Analysis of Cmap tool use


About kayhammond68

Academic Development Lecturer. Staff to one spoiled cat.
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One Response to Analysis of Cmap tool use

  1. thomcochrane says:

    Awesome ‘post’ (essay!) Kay. It would be great to get you to demo the CMap tool to the other SLT students. Your use of the concept of ZPD reminded me of Attwell (2006) who draws a correlation between the ZPD and legitimate peripheral participation: “Similar to the idea of legitimate peripheral participation is Vygotsky’s (1978) “Zone of Proximinal Development”. This theoretical construct states that learning occurs best when an expert guides a novice from the novice’s current level of knowledge to the expert’s level of knowledge. Bridging the zone of proximinal development construct with legitimate peripheral participation construct may be
    accomplished if one thinks of a zone in which the expert or mentor takes the learner from the peripheral status of knowing to a deeper status. This may be accomplished with or without intention as Lave and Wenger (1991) state:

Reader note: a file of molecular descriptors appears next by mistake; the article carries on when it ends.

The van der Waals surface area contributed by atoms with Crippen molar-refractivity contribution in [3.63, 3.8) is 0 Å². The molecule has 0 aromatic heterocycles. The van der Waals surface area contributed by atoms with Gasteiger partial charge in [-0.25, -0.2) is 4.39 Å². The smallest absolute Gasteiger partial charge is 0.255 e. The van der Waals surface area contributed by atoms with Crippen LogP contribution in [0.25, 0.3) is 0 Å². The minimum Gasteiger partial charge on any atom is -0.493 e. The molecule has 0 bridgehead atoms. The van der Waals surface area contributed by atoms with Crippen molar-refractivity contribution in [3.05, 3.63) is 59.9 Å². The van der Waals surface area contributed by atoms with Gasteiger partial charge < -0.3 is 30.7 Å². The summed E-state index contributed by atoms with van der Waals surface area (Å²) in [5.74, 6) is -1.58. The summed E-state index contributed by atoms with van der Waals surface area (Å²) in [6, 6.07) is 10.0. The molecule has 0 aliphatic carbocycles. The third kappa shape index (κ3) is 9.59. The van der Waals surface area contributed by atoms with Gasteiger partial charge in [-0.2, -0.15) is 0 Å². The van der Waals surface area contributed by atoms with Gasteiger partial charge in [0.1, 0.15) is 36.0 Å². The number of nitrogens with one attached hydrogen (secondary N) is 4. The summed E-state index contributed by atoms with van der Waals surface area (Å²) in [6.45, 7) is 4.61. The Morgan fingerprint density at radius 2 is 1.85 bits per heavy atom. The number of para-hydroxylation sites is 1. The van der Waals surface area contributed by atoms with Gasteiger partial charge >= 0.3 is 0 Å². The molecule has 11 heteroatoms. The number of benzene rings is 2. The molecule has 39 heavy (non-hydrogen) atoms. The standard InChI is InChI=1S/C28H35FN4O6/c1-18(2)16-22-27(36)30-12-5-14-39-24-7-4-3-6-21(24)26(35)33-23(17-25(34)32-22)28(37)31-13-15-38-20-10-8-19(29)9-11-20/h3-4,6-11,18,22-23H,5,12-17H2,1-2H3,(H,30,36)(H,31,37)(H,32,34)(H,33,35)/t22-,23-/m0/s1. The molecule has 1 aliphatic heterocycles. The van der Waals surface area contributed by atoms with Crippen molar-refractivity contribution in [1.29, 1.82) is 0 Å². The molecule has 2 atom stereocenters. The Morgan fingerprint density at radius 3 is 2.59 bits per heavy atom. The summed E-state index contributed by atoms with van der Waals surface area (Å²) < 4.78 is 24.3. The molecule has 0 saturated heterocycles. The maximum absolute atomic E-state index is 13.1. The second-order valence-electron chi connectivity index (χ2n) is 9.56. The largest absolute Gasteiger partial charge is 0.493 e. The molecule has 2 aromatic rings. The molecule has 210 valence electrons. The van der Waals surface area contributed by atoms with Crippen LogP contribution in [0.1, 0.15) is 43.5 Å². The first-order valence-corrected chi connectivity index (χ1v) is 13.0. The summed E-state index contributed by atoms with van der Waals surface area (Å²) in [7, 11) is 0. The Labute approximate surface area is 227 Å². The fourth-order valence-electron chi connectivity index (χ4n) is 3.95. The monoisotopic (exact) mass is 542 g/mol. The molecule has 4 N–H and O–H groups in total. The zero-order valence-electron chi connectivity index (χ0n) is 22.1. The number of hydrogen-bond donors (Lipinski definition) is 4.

Legitimate peripheral participation is not itself an educational form, much less a
    pedagogical strategy or a teaching technique. It is an analytic viewpoint on learning, a way of understanding learning. We hope to make it clear that learning through legitimate peripheral participation takes place no matter which educational form provides a context for learning, or whether there is any intentional educational form at all. Indeed, this viewpoint makes a fundamental distinction between learning and intentional instruction
    Lave and Wenger, 1991, p. 40

    However, the expert scaffolds the environment to the extent in which the learner is engaged with the discourse and participants within the zone and is drawn from a peripheral status to a more engaged status. The peripheral learner interacts with the mentor, expert learners and peers within this zone.
    More able learners (peers) or the mentor will work with the less able learner potentially allowing for socially constructed knowledge.” p6

    Attwell, G. (2006). The Wales-Wide Web. Personal Learning Environments, 2006(1 June), 11. Retrieved from

    Lave, J., & Wenger, E. (1991). Situated Learning: Legitimate peripheral participation. Cambridge: Cambridge University Press.

    Vygotsky, L. (1978). Mind in Society. Cambridge, MA: Harvard University Press.

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